Exclusive Q & A by Brad Balfour
While director Paul Greengrass used a shaky cam to lend grit and authenticity to Green Zone -- his take on what really happened in the search for weapons of mass destruction at onset of the Iraq War -- actor Matt Damon gives it a human face. Damon makes his character, Roy Miller, the chief warrant officer in charge of the search, fret and sweat as he goes off into the wilds of Baghdad.
Yet it's 43-year-old actor Said Faraj who give the film a verisimilitude. With a life story right out of any war-torn Middle Eastern land, Faraj invests his character, the military adjunct to a top Ba'ath Party general, with his own perspective, having survived the Lebanese Civil War in the 1980s.
Born in Choueifat, Lebanon, Faraj was 13 when his Beruit-based family -- members of the Druze reformatory Islamic sect -- saw death and mayhem firsthand as warring militias vied for control of his homeland.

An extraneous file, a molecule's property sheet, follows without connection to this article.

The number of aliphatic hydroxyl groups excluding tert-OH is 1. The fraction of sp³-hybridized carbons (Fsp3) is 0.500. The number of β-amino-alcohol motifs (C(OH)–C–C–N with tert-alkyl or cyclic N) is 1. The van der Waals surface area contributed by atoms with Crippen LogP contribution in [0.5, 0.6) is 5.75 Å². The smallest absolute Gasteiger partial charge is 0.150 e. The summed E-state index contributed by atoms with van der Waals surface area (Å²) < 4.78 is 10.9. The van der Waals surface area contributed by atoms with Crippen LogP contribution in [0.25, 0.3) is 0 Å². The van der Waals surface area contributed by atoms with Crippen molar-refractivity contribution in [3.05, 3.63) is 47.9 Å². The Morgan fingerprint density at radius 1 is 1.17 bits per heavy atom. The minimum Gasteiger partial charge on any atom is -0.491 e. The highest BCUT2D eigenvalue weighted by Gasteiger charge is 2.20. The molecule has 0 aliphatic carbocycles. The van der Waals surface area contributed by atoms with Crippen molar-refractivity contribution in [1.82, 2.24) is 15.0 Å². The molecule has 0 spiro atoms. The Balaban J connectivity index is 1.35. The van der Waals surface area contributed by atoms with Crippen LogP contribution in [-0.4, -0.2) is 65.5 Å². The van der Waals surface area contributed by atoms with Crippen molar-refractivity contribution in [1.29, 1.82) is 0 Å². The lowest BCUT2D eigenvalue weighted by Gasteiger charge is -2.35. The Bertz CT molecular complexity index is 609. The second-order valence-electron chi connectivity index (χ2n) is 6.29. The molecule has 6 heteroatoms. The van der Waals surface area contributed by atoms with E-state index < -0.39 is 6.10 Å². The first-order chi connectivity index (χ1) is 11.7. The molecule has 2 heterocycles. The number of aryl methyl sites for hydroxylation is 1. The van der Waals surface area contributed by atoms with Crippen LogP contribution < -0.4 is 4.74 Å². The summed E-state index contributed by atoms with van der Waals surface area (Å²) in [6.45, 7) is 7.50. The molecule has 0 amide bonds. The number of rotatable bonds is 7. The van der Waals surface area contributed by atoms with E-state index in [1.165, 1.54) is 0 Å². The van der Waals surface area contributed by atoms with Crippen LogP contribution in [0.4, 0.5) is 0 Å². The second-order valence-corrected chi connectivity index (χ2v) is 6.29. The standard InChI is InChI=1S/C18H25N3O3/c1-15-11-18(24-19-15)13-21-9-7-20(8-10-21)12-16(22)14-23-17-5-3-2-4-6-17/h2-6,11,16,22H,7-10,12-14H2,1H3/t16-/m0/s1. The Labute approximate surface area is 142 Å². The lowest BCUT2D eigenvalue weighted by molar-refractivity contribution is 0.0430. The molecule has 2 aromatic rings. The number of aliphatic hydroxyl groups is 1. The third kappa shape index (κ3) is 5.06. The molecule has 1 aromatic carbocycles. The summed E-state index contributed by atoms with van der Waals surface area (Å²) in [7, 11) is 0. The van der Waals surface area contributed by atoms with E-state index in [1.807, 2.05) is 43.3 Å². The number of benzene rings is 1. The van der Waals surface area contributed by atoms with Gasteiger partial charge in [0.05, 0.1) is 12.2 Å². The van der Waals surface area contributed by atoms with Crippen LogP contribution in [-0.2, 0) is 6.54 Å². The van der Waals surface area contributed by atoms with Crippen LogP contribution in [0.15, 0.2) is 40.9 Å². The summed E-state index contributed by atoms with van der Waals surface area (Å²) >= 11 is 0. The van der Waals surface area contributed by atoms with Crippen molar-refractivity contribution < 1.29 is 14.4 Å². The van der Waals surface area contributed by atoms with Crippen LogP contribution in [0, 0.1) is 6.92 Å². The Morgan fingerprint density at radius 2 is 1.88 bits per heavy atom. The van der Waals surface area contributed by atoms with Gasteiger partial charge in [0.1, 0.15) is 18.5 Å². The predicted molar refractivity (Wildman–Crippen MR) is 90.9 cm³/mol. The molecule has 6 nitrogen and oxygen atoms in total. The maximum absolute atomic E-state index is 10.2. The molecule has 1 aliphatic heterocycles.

Faraj humanizes his character, Seyyed Hamza, by allowing us to see pro-Ba'athist combatants as more than brutal oppressors but as family men as well. Hamza is one degree of separation from the general who can explain where the WMDs are. He's also the one who unlocks Miller's anger about their questionable existence. As a result, the exchanges between Hamza and Miller pack an urgency that adds to Green Zone's narrative punch.
Miller's improvised aide, a Shia Iraqi nicknamed Freddy (played by Khalid Abdalla of The Kite Runner) plays out the notion of, "This is my Iraq, it's my country. You Americans don't have a connection to it."
Through Hamza we see the conflict through a Sunni perspective. He's a military guy -- sharp, ambitious and on the rise before the invasion, one who can invite powerful people into his home. So it is all the more poignant when he gets brutalized and tortured in an American military prison and begs for them to protect his family if he give the information demanded.
[Portrait by William Coupon]
Like so many of the Iraq War films, Green Zone presents itself from a Western point of view. Yet thanks in part to Faraj's authentic performance, the film also invites Western audiences to understand the unfolding ordeal from Iraqi eyes.